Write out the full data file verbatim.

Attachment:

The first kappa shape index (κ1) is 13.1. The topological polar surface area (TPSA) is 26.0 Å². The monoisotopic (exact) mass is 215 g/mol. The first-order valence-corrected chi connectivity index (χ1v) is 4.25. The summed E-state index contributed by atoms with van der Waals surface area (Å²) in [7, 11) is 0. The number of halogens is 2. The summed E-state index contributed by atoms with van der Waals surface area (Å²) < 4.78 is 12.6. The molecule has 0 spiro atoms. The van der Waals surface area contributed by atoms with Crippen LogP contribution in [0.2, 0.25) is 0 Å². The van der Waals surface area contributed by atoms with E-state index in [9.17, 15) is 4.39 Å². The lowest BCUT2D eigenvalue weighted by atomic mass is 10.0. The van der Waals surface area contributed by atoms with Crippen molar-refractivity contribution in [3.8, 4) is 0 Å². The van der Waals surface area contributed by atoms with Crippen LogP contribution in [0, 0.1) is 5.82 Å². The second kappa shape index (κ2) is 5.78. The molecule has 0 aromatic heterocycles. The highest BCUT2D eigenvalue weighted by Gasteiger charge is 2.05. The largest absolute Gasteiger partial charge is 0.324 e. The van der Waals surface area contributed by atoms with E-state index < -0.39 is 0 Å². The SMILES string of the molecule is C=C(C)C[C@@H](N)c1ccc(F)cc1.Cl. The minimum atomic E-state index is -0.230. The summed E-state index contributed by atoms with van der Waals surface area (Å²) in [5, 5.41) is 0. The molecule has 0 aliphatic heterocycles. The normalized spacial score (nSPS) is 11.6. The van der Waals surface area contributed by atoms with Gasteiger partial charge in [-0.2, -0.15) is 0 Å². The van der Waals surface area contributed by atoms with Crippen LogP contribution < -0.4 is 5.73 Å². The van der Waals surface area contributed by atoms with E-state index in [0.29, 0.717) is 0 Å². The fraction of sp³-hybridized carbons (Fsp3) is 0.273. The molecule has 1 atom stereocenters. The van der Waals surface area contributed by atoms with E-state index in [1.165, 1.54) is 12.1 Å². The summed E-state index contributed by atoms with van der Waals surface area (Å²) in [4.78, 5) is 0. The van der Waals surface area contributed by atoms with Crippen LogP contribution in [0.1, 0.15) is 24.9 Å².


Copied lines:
The first kappa shape index (κ1) is 13.1. The topological polar surface area (TPSA) is 26.0 Å². The monoisotopic (exact) mass is 215 g/mol. The first-order valence-corrected chi connectivity index (χ1v) is 4.25. The summed E-state index contributed by atoms with van der Waals surface area (Å²) in [7, 11) is 0. The number of halogens is 2. The summed E-state index contributed by atoms with van der Waals surface area (Å²) < 4.78 is 12.6. The molecule has 0 spiro atoms. The van der Waals surface area contributed by atoms with Crippen LogP contribution in [0.2, 0.25) is 0 Å². The van der Waals surface area contributed by atoms with E-state index in [9.17, 15) is 4.39 Å². The lowest BCUT2D eigenvalue weighted by atomic mass is 10.0. The van der Waals surface area contributed by atoms with Crippen molar-refractivity contribution in [3.8, 4) is 0 Å². The van der Waals surface area contributed by atoms with Crippen LogP contribution in [0, 0.1) is 5.82 Å². The second kappa shape index (κ2) is 5.78. The molecule has 0 aromatic heterocycles. The highest BCUT2D eigenvalue weighted by Gasteiger charge is 2.05. The largest absolute Gasteiger partial charge is 0.324 e. The van der Waals surface area contributed by atoms with E-state index < -0.39 is 0 Å². The SMILES string of the molecule is C=C(C)C[C@@H](N)c1ccc(F)cc1.Cl. The minimum atomic E-state index is -0.230. The summed E-state index contributed by atoms with van der Waals surface area (Å²) in [5, 5.41) is 0. The molecule has 0 aliphatic heterocycles. The normalized spacial score (nSPS) is 11.6. The van der Waals surface area contributed by atoms with Gasteiger partial charge in [-0.2, -0.15) is 0 Å². The van der Waals surface area contributed by atoms with Crippen LogP contribution < -0.4 is 5.73 Å². The van der Waals surface area contributed by atoms with E-state index in [0.29, 0.717) is 0 Å². The fraction of sp³-hybridized carbons (Fsp3) is 0.273. The molecule has 1 atom stereocenters. The van der Waals surface area contributed by atoms with E-state index in [1.165, 1.54) is 12.1 Å². The summed E-state index contributed by atoms with van der Waals surface area (Å²) in [4.78, 5) is 0. The van der Waals surface area contributed by atoms with Crippen LogP contribution in [0.1, 0.15) is 24.9 Å².